Python - Assertions

An assertion is a sanity-check that you can turn on or turn off when you are done with your testing of the program.

  • The easiest way to think of an assertion is to liken it to a raise-if statement (or to be more accurate, a raise-if-not statement). An expression is tested, and if the result comes up false, an exception is raised.

  • Assertions are carried out by the assert statement, the newest keyword to Python, introduced in version 1.5.

  • Programmers often place assertions at the start of a function to check for valid input, and after a function call to check for valid output.

The assert Statement

When it encounters an assert statement, Python evaluates the accompanying expression, which is hopefully true. If the expression is false, Python raises an AssertionError exception.

The syntax for assert is −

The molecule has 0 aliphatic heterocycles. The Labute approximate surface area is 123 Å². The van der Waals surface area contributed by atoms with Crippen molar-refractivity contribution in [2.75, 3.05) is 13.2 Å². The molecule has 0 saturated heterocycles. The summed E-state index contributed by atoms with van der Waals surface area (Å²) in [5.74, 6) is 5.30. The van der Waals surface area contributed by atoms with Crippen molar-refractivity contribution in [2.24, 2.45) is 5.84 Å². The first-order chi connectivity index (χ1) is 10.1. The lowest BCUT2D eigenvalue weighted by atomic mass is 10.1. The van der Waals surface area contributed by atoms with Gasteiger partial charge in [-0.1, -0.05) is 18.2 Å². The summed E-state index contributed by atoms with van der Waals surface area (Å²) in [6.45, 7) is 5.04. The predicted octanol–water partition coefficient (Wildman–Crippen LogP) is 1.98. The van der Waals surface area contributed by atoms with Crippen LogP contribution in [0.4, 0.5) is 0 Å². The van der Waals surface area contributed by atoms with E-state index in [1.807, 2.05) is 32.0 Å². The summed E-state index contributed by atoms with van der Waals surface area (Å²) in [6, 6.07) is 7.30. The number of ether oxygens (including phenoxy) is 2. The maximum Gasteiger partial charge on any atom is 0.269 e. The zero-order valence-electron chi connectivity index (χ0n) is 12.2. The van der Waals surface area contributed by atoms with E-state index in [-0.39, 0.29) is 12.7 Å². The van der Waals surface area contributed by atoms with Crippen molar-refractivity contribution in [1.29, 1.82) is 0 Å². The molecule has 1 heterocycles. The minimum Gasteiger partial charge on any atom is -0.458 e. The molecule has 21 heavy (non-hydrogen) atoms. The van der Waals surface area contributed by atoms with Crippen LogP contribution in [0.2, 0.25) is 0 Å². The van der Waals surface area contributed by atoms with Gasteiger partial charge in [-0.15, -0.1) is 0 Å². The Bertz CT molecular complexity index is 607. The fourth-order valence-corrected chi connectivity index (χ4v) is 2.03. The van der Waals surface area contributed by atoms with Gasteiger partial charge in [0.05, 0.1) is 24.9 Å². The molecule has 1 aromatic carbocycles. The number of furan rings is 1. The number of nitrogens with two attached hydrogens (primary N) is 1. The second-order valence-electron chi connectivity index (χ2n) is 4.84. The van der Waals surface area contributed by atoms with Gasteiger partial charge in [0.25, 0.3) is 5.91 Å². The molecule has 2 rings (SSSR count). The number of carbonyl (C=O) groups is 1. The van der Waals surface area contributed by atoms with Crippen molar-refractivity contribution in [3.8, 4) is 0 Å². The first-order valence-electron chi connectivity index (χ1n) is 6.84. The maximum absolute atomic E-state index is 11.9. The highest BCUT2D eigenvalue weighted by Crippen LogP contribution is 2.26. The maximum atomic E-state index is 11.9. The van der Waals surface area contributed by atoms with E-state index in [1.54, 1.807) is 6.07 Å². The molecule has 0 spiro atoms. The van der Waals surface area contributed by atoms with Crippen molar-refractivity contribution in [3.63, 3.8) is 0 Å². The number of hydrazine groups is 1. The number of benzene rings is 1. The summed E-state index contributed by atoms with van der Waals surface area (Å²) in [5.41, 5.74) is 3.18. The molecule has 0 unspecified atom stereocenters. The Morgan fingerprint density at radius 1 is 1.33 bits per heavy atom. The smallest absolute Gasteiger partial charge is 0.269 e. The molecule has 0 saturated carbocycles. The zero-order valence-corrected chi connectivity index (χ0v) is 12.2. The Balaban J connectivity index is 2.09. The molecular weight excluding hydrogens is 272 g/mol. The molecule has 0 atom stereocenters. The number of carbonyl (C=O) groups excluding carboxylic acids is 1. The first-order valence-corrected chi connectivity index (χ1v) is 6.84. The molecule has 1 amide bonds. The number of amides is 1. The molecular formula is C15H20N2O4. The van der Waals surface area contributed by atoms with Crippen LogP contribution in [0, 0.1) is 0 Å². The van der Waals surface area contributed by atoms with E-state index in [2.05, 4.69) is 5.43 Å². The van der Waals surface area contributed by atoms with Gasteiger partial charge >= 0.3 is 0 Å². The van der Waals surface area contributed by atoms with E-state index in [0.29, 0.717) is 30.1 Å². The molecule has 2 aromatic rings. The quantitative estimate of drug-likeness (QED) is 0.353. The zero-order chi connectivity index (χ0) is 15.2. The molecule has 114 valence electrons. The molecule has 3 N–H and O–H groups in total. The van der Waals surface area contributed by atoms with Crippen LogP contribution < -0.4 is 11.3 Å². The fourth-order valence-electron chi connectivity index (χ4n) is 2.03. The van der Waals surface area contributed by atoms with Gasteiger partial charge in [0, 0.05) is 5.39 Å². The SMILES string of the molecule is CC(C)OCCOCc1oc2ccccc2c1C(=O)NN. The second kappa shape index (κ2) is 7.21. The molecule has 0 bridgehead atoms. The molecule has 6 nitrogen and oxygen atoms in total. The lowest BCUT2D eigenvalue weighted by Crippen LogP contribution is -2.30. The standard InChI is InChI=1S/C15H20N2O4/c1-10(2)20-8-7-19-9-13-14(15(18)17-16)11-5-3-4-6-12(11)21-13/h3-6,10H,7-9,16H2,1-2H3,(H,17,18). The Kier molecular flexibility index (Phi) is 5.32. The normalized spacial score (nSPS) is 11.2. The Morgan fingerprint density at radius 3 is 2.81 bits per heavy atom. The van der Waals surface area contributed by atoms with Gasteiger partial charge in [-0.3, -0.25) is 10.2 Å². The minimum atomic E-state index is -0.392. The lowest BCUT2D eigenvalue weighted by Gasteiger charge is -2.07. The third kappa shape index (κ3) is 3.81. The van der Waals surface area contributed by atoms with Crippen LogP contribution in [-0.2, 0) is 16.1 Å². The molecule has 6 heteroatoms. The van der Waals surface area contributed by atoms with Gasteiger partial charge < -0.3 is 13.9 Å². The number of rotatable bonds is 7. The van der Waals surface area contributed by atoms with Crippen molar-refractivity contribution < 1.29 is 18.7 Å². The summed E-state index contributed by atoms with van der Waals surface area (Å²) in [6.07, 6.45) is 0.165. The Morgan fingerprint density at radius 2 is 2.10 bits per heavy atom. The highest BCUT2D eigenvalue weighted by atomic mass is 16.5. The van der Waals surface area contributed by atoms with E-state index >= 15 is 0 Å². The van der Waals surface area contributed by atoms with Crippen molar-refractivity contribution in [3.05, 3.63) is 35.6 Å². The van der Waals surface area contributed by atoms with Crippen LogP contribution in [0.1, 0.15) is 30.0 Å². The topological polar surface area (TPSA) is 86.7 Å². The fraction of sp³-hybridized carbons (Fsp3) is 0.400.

assert Expression[, Arguments]

If the assertion fails, Python uses ArgumentExpression as the argument for the AssertionError. AssertionError exceptions can be caught and handled like any other exception, using the try-except statement. If they are not handled, they will terminate the program and produce a traceback.


print ('enter marks out of 100')
assert num>=0 and num<=100
print ('marks obtained: ', num)

assert num>=0 and num<=100
print ('marks obtained: ', num)

It will produce the following output

enter marks out of 100
marks obtained: 75
Traceback (most recent call last):
 File "C:\Users\user\", line 7, in <module>
  assert num>=0 and num<=100

To display custom error message, put a string after the expression in the assert statement −

assert num>=0 and num<=100, "only numbers in 0-100 accepted"

The AssertionError is also a built-in exception. So it can be used as argument in except block. When input causes AssertionError exception, it will be handled by except block. The except block treats string in assert statement goes as exception object.

   num=int(input('enter a number'))
   assert (num >=0), "only non negative numbers accepted"
   print (num)
except AssertionError as msg:
   print (msg)
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